This brings us to a first simple and important question: How long does it take electrons or holes to move from the source to the drain in a MOS transistor. Clearly, this will give us another maximum frequency for operating said transistor.
The relevant velocity in this case is the drift velocity vD of the carriers, usually proportional to the field strength E as driving force for the movement, and better expressed via the carrier mobility
m  =  vD
With the source-drain distance lSD , and the source drain voltage USD , we have E = USD /lSD and a "travel time"
tl  = lSD
  =   lSD2
m · USD
To get a feeling for orders of magnitude, we take a source-drain distance lSD = 1 µm and a source-drain voltage USD = 5V, obtaining a field strength of ESD = 5 · 104 V/cm. Typical mobilities are mSi = 1000 cm2/Vs for Si. This gives us a drift velocity of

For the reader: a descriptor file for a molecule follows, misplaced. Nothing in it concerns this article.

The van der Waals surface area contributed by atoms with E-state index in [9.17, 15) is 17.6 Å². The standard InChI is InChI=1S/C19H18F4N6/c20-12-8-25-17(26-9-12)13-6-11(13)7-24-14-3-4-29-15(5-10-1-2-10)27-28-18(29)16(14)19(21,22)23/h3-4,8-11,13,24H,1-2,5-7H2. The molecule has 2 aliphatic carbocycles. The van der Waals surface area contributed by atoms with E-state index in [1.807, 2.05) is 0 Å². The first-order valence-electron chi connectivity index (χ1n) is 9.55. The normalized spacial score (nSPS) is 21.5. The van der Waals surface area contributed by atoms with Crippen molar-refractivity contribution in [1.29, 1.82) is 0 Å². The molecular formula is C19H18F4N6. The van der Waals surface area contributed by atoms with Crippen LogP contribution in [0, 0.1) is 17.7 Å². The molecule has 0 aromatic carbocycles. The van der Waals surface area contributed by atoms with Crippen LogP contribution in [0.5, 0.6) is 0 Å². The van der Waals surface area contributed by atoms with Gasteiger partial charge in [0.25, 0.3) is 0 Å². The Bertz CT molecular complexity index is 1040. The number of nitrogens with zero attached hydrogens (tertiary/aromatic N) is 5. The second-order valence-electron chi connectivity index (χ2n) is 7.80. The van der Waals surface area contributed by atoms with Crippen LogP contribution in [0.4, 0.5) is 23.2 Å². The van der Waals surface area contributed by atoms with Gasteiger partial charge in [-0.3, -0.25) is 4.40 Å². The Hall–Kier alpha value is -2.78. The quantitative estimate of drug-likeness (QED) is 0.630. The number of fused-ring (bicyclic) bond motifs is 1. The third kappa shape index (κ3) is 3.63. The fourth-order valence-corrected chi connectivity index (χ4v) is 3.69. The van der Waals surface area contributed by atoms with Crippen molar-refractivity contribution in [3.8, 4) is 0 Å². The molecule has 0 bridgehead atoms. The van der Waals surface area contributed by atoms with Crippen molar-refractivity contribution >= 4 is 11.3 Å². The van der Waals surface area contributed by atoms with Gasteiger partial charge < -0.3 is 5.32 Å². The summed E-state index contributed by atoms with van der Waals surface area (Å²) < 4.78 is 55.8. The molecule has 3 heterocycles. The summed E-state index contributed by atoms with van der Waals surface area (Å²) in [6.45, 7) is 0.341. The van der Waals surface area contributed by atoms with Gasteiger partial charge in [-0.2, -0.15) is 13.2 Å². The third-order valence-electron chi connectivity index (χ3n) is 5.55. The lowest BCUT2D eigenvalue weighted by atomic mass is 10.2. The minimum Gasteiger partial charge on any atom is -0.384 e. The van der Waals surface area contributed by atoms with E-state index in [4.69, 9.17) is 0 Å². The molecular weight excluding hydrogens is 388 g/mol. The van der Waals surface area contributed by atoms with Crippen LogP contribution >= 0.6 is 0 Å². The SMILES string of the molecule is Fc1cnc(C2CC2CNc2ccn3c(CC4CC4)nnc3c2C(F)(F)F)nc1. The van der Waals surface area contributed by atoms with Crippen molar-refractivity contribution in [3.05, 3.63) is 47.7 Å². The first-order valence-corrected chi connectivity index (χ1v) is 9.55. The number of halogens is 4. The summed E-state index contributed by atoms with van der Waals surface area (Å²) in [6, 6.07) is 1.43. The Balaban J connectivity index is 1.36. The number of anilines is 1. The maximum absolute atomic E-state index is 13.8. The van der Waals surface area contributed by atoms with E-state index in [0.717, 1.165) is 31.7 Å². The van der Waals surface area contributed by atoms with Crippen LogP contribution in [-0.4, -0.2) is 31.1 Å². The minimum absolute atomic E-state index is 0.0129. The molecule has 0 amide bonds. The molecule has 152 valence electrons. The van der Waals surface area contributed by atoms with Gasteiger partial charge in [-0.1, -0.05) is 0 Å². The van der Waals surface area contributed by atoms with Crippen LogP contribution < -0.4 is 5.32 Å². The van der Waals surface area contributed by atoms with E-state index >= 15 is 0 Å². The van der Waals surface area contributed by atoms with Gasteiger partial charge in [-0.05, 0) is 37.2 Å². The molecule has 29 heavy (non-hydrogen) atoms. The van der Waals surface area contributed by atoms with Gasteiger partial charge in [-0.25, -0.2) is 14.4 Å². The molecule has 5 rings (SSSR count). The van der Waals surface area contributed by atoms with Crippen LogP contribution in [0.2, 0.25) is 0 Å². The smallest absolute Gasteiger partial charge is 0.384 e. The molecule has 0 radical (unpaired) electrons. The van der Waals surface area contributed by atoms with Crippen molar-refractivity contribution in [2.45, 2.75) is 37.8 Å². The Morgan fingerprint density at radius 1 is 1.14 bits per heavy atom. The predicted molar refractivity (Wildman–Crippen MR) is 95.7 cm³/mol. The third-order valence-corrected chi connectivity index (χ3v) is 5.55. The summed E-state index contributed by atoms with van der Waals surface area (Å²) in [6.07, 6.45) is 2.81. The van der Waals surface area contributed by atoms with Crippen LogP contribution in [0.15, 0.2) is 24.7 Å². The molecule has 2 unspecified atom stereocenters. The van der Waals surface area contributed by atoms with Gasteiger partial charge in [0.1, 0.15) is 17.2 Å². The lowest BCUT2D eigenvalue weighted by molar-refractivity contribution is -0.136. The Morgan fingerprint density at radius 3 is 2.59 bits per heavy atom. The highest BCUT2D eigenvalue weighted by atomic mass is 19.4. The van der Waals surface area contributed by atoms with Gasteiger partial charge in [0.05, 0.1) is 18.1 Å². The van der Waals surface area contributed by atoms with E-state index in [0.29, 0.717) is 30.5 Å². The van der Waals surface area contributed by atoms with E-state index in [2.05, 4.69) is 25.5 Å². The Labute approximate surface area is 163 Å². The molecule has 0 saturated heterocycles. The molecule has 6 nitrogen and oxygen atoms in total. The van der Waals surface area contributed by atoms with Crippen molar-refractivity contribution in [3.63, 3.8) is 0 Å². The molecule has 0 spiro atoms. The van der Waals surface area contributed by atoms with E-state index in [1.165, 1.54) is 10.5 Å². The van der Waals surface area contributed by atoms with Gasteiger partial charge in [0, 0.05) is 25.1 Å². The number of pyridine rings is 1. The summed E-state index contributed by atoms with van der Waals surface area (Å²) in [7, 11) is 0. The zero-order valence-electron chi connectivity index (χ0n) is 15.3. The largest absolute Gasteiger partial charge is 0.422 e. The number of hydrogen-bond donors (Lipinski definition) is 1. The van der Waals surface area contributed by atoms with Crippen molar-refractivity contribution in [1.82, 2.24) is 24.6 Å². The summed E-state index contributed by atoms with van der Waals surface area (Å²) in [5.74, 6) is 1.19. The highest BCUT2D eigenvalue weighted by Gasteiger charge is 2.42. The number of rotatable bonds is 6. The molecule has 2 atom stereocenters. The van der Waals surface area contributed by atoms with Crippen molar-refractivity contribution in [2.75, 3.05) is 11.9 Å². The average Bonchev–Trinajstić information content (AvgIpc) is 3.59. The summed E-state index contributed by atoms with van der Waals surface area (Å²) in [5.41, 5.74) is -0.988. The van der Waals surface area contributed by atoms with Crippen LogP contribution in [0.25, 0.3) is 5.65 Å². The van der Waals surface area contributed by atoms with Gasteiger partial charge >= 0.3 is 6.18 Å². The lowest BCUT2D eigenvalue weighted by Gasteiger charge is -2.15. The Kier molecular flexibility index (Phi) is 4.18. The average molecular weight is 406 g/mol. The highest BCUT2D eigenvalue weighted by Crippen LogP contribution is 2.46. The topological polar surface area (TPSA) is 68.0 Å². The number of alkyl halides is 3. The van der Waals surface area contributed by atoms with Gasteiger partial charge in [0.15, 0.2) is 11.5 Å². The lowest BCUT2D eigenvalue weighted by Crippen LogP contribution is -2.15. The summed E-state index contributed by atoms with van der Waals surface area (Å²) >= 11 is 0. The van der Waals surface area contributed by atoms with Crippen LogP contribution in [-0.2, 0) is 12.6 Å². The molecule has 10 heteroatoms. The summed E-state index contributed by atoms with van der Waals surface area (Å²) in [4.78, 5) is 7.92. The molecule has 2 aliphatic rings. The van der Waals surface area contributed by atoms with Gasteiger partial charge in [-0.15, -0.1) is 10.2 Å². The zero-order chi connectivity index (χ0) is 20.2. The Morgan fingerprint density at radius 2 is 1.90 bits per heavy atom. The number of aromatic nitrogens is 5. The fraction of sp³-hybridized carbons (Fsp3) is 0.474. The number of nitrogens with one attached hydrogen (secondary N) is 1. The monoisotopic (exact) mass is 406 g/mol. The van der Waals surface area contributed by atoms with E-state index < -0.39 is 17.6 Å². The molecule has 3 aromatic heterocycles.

vD  =  1000  cm2
 · 5 · 104  V
 =  5 · 107 cm
Is that a large or small velocity? It might be good to look up at an old exercise at this point
The "travel time" tl then is
tl  =  lSD · vD =   10–4
 s  =  10–11 s
A "1 µm " Si MOS transistor thus would not be able to switch frequencies beyound about 1011 Hz = 100 GHz if t l would be the only limiting time constant of the system.
Last, there are some ultimate limits that we should be aware off:
Nothing moves faster than c, the the speed of light (in vacuum). The consideration for the Laser from above already gives an example for this limit.
The movement of electrons and holes has some intrinsic constant of its own: The average time between scattering processes and the average distance or mean free path in between. While we are not very aware of the values for these parameters, the mean free path is in the order of 100 nm.
This has an important consequence: We only can use average quantities like drift velocities, if individual carriers could have many collisions.
Turning this around implies: If we look at travel scales around and below 100 nm, everything may change. For transistors this small, electrons (or holes) might just speed from source to drain without any collisions in between - much faster than at larger distances. This is the case of ballistic carrier transport which must be considered separately.

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© H. Föll (Semiconductors - Script)